Espressif launched ESP8266 in 2014 and ESP32 in 2016. ESP8266, with its Wi-Fi-only MCU, facilitated simple connectivity use-cases. ESP32 addressed use-cases that required dual-connectivity (Wi-Fi + Bluetooth/Bluetooth LE), considerably more computing power, and strong security features.
These two chips became segment leaders in the IoT market, powering up a large number of connected devices. In the meantime, the IoT market has not only become mainstream, but it has also matured in terms of features and cost expectations.
Espressif understands that it now has to strike a fine balance between features and cost. The one-size-fits-all model is no longer viable and there should be multiple products for various needs. With this in mind, the company is introducing ESP32-C3, which attempts to address the most common needs for connected devices.
Here are the key criteria that have been considered for the design of ESP32-C3:
1. Security. Even the lowest-cost connectivity solution needs to provide an appropriate level of security for common security threats.
2. Bluetooth Low Energy availability. Useful for improving user experience and field diagnostics.
3. Cost. An important parameter, particularly in terms of the availability of sufficient memory for common use-cases.
ESP32-C3 is a single-core, 32-bit, RISC-V-based MCU with 400KB of SRAM, which is capable of running at 160MHz. It has integrated 2.4 GHz Wi-Fi and Bluetooth LE 5.0 with long-range support.
Additionally, it has 22 programmable GPIOs with support for ADC, SPI, UART, I2C, I2S, RMT, TWAI, and PWM.
With a large variety in the use-cases and their memory requirements, it is tricky to determine the most suitable memory size for the SoC. However, it’s also important to support use-cases with one or, sometimes, two TLS connections to the cloud, which are Bluetooth-LE-active all the time.
ESP32-C3’s 400 KB of SRAM can meet these requirements, while still keeping the chip’s cost within the budget target. It offers dynamic partitioning for the instruction (IRAM) and data (DRAM) memory. The Bluetooth subsystem’s memory requirements are also optimized, in comparison with the ESP32.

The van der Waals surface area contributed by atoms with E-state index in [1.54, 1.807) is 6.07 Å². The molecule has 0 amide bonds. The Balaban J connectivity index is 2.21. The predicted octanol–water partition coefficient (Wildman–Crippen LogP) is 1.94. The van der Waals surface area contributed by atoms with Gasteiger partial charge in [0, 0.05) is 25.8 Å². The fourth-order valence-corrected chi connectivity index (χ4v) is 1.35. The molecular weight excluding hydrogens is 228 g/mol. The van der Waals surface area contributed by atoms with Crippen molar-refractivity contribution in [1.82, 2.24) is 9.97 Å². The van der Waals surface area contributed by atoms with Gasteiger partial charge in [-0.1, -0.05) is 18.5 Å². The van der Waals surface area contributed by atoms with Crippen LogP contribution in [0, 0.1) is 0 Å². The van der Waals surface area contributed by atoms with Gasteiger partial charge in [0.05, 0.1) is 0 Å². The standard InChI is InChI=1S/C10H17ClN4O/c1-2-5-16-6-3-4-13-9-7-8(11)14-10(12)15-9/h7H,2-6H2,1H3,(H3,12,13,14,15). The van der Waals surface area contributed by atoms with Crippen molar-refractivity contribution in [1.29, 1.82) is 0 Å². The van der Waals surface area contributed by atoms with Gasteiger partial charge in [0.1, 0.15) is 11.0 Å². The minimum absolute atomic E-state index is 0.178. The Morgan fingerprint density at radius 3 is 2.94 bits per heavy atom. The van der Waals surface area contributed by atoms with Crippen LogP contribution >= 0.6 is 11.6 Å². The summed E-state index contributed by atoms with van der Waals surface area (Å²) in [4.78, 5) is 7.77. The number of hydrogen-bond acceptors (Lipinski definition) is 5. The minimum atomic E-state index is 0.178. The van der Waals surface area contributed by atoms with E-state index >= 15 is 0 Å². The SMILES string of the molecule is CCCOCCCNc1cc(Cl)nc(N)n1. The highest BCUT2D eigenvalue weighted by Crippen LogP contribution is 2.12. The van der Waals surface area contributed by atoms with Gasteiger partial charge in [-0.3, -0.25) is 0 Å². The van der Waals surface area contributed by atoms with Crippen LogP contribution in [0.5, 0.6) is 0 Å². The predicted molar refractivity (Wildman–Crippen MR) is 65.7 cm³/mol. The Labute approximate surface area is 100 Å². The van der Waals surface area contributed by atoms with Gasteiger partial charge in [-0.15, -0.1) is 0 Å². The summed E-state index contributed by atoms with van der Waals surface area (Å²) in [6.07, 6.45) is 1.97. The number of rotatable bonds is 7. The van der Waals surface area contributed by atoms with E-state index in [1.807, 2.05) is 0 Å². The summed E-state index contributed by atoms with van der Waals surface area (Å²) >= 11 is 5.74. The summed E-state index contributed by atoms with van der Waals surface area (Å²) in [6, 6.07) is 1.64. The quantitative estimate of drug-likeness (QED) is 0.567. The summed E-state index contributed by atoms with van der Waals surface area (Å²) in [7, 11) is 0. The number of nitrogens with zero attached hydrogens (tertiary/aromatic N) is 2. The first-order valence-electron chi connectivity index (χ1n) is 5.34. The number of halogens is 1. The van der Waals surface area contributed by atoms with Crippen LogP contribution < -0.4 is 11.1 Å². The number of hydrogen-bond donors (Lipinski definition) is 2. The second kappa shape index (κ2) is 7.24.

Typically, connected devices use Wi-Fi connectivity to connect to cloud services. However, Wi-Fi-only devices pose some difficulty to the network configuration of the devices, as these devices fail to provide reliable configuration feedback to the provisioner, while at the same time iOS and Android provisioners have additional complexity when connecting to the network.
The availability of Bluetooth LE radio in the device makes the provisioning easy. Also, Bluetooth LE provides easy discovery and control in the local environment.
Previous versions of the Bluetooth LE protocol had a smaller range, and that made it not very suitable a protocol for local control in large spaces, e.g. big homes. ESP32-C3 adds support for the Bluetooth LE 5.0 protocol, with coded PHY and extended advertisement features, while it also provides data redundancy to the packets, thus improving the range (typically 100 meters).
Furthermore, it supports the Bluetooth LE Mesh protocol. This makes it a strong candidate for controlling devices in a local network, and for communicating with other Bluetooth LE 5.0 sensor devices directly.
To read more about the ESP32-C3, including its security capabilities, click here.
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